The Twilight Saga: Breaking Dawn - Part 2 had the audience hooting hollering and even gasping as it twisted and turned to the final moments. There's little doubt that even the biggest naysayer of the franchise would do the same. No irony here: the conclusion of Twilight is a blast.
Britney Spears fans, don't despair. The pop princess may be a little tired from going nonstop over the last four years with three top-selling albums and a world tour, but after a much-needed break, she will return to the recording studio. In Italy for Donatella Versace's spring/summer 2003 fashion show (the designer says her new line was inspired by Spears' "all-singing, all-dancing, all-acting" style), the 20-year-old Spears admitted to Reuters, "I think I may just go to Los Angeles and record a little bit. But other than that I just plan to hang out."
Jennifer Aniston, who just won her first Emmy for best actress in a comedy series, has also won her first film award for her work in the dark comedy The Good Girl, nabbing the actress of the year award from the sixth annual Hollywood Film Festival. The awards will be handed out Oct. 7 at the Beverly Hilton Hotel.
VIP and Baywatch star Pamela Anderson is close to an agreement with ex-husband Tommy Lee over the custody of their two sons. The lawyers for each party have told Superior Court Judge Lee Smalley Edmon, who warned she would declare a mistrial if the custody papers weren't signed soon, that the deal should be delivered by Monday, Oct. 7. Anderson originally petitioned for full custody, while Lee asked for equal time.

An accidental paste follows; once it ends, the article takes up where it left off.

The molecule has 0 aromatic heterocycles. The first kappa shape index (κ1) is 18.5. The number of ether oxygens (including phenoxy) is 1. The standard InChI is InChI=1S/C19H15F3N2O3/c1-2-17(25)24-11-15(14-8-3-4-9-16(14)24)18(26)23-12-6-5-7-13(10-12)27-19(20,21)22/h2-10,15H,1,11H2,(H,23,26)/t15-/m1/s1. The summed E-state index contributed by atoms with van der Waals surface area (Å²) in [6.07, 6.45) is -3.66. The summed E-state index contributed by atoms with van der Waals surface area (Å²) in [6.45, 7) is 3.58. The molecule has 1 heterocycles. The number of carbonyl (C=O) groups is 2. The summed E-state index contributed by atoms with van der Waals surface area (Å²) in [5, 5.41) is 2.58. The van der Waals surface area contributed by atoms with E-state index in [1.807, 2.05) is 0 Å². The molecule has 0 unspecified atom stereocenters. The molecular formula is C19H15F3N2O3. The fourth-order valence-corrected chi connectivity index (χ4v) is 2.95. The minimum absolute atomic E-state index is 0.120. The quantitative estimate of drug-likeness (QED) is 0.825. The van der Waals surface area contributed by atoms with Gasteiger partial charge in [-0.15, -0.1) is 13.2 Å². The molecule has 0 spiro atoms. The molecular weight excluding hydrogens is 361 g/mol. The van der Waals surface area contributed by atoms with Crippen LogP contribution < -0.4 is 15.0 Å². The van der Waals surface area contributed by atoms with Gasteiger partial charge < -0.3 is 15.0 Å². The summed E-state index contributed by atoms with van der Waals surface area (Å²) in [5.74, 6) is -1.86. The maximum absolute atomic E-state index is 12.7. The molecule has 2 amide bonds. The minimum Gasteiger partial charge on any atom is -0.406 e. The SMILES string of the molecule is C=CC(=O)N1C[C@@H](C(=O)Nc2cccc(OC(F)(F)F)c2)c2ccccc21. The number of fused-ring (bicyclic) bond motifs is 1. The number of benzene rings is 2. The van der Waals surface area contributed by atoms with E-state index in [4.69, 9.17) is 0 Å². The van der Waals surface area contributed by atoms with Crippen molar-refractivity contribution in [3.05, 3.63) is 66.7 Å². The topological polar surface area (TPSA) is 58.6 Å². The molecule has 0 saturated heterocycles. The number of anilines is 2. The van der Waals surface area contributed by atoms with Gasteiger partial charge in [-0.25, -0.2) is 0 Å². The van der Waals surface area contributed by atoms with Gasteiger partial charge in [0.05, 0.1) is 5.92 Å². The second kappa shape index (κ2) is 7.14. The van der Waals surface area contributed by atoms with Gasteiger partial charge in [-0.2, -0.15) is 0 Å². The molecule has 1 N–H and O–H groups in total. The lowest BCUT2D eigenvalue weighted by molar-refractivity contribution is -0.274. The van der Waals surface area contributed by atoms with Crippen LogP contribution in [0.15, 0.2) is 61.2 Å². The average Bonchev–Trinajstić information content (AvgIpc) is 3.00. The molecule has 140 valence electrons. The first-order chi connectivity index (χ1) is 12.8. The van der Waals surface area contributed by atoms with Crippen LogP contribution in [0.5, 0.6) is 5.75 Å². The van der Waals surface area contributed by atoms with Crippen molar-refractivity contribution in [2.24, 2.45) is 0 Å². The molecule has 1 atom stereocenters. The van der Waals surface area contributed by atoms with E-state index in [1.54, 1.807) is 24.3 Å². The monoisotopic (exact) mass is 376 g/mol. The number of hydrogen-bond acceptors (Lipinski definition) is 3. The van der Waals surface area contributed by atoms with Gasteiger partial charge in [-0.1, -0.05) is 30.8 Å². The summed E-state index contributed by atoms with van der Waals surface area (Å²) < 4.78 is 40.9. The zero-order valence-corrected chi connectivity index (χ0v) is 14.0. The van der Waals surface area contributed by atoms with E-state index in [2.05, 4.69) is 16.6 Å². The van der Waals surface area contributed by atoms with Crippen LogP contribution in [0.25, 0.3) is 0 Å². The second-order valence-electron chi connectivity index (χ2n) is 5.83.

Just what we need--a movie about the rock band AC/DC. The film Thunderstruck will follow five friends and devoted fans of the band who, after a near-death experience in 1991, vow to bury whoever dies first next to the grave of former AC/DC front man Bon Scott. Jumping ahead to present day, the friends reunite when one of them dies. No one has been cast as yet.
Paramount Pictures has delayed the release of their sci-fi disaster film The Core because more time was needed to complete the special effects. The Core stars Aaron Eckhart and Hilary Swank as experts who must journey to the center of the Earth to jump-start the planet's slowing rotation. The film was to hit theaters Nov. 1 but will now be released sometime in early 2003.
MTV is developing a TV biopic on the life of Stephen Fanning, the ingenious creator of the now defunct, music-swapping site Napster. The story will follow the young man's life from his childhood, to the creation of music-sharing software in his college dorm room, to the tremendous success of Napster and finally to the legal battles between Fanning's Napster and the major record labels. The movie should air sometime next year.
British pop star Robbie Williams has signed one of the biggest record deals in British history, London's The Sun reports. The singer, who has been hailed as the new Frank Sinatra, signed a deal worth $125.5 million with EMI Group Plc, which would include four albums and a commitment to try to make him a star in the U.S., a market he has yet to break into.
And speaking of British pop singers…Stuart Goddard, known better as '80s pop sensation Adam Ant, walked away from court a free man on Wednesday. The judge ruled Goddard, who pleaded guilty to threatening pub customers with a starter pistol in August, was suffering from mental illness at the same time and could not be held responsible. The judge did, however, order the singer to serve a 12-month community rehabilitation.